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Should the paper dollar bill be scrapped for longer-lasting coin?

The Sacagawea Golden Dollar coin.
The Sacagawea Golden Dollar coin.

A report released last week shows some big advantages to scrapping the paper $1 bill in the United States and fully adopting the $1 coin in its place.

The report states that “It is rare to have an opportunity to implement a policy that can save American taxpayers billions by reducing the nation’s deficit, save small businesses and public agencies money, and help the environ- ment. Switching from the dollar note to the dollar coin is one such rare policy opportunity. It is a sim- ple, common sense change, which could accomplish all of these important objectives, has bipartisan support in Congress, as well as the support of two-thirds of the American people. It has been proven successful numerous times in Canada, Europe, England, and all other major industrialized nations. With the current focus of the Administration and Congress on reducing the deficit and promoting economic growth, there is no better time than now to modernize our one dollar currency to the coin.”

The report claims that Canada has reaped “tremendous success” with both a one dollar and two-dollar coin.

The $1 coin costs more to produce (18 cents) than the paper dollar (5 cents) but last much longer (30 years for the coins versus less than 5 for the paper note).

The report concludes that “The dollar coin saves the government money. The natural question is, how much does it save? The Government Accountability Office (GAO) is Congress’ budget watchdog, which frequently investi- gates the inner workings of government with an eye to boosting efficiency. It should come as no surprise then that the GAO has published on this topic extensively, recommending to Congress in eight separate reports over the last twenty-three years that the U.S. government should switch from a dollar note to a dollar coin. In its most recent estimates, in 2012 and 2013, GAO calculated that the switch would save $4.5 billion over 30 years.  In 2011, GAO estimated that it would save the US Government $5.5 billion to switch from dollar notes to dollar coins, over a 30-year time horizon.”

The two major reasons driving the change in this estimate were:

1) An increase in the estimated life span of the dollar note from 40 months to 56 months (which was previously addressed); and
2) The U.S Department of Treasury’s December 2011 decision to suspend production of ad- ditional circulating dollar coins.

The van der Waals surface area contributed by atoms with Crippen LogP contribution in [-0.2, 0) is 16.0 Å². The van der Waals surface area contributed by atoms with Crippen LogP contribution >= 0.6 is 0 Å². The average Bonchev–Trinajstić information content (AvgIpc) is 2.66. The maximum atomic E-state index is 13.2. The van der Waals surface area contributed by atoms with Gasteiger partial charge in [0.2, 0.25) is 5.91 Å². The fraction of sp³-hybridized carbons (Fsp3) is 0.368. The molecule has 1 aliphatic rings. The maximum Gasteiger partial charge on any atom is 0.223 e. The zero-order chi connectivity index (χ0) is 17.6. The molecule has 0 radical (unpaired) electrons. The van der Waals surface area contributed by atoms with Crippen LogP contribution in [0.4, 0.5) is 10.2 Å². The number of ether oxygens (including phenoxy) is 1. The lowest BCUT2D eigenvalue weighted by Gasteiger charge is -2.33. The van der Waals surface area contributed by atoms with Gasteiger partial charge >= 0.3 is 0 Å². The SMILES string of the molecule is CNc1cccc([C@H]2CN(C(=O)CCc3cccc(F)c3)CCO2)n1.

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Observer
10 years ago

Figure $200 per vending machine costs for new coin acceptors. Given most vending machines already have dollar acceptors it would make them redundant unless they were able to upgrade to accepting $5 bills.

Then of course counting and rolling machine to go with it, usually $600 apiece. Since there are no mechanisms I am aware of that vend the $1 coins as change, we open up a whole new can of worms. The footprint for existing coin mechs is finite.

As I was told, in the usual coin mech, three people using a $5 bill in a vending machine for a $1.25 bottle of pop would run the machine out of change.

Bottom line, better get used to carrying a lot of silver, or vending machines will need to be completely re-designed. And that will cost the consumer more in the long run.

Kcid Flhar
10 years ago

Ya right, like I want to carry around a couple pounds of coins everywhere. Hey, is that a roll of dollars in your pocket or are you just happy to see me?

Katie
10 years ago

I hope the treasury was smart enough to do it right this time. The problem with the other dollar coins they have tried is that they were silver-colored and too heavy. Vending machine operators will oppose this like crazy, but they are going to have to say uncle sooner or later. I hope they follow up soon with a light-weight $5 coin with two colors on each side.

50 MILES SOUTH
10 years ago

NO NO NO… this would make it dangerous when making it rain at the strip clubs. also stuffing a coin in a G string is hard to do. I mean.. really…. where are we to put them??????

Anonymous
10 years ago

Considering they already have a warehouse of the $1 gold coins, yes. In Europe they don’t even have 5 euro notes, everything 5 euros and below are coins. I was over there at one time and it was kinda fun paying for a small meal with two coins.

JBJ
10 years ago

PMX has given tons of cash to Tom Harkin. And who would supply the metal to make the coins? PMX

PMX also makes ammo but anti gun Harkin did not have a problem taking 1/2 million from them for his library

Anonymous
10 years ago

No, give up the dollar bill and soon the $5.00 bill will be the only norm. You know everything rounded up from $92.99 to %95.00, $99.99 to $105.00, %199.99 to $205.00, ect.

This has been tried before and people did not like the $1.00 coin.

Forget it!

dave
Reply to  Anonymous
10 years ago

thats because the Susan B Anthony dollar coin looked like a quarter and felt like quarter.The new dollar coin has a unique look and feel to it,plus being gold in color,you can tell it easily from other coins.I do not get your logic on rounding up to the 5 dollar part.That will only work if they do away with the penny,which they said they wont and I doubt that would happen,its just scare tactics.Coins last longer and cost less.Dig in your pockets look at the dates of the coins in your pocket,i have a 1964 and 65 quarter a 82 dime and bunch of 90s in pennys and nickles.The paper dollar does not last very long and no one can claim that.

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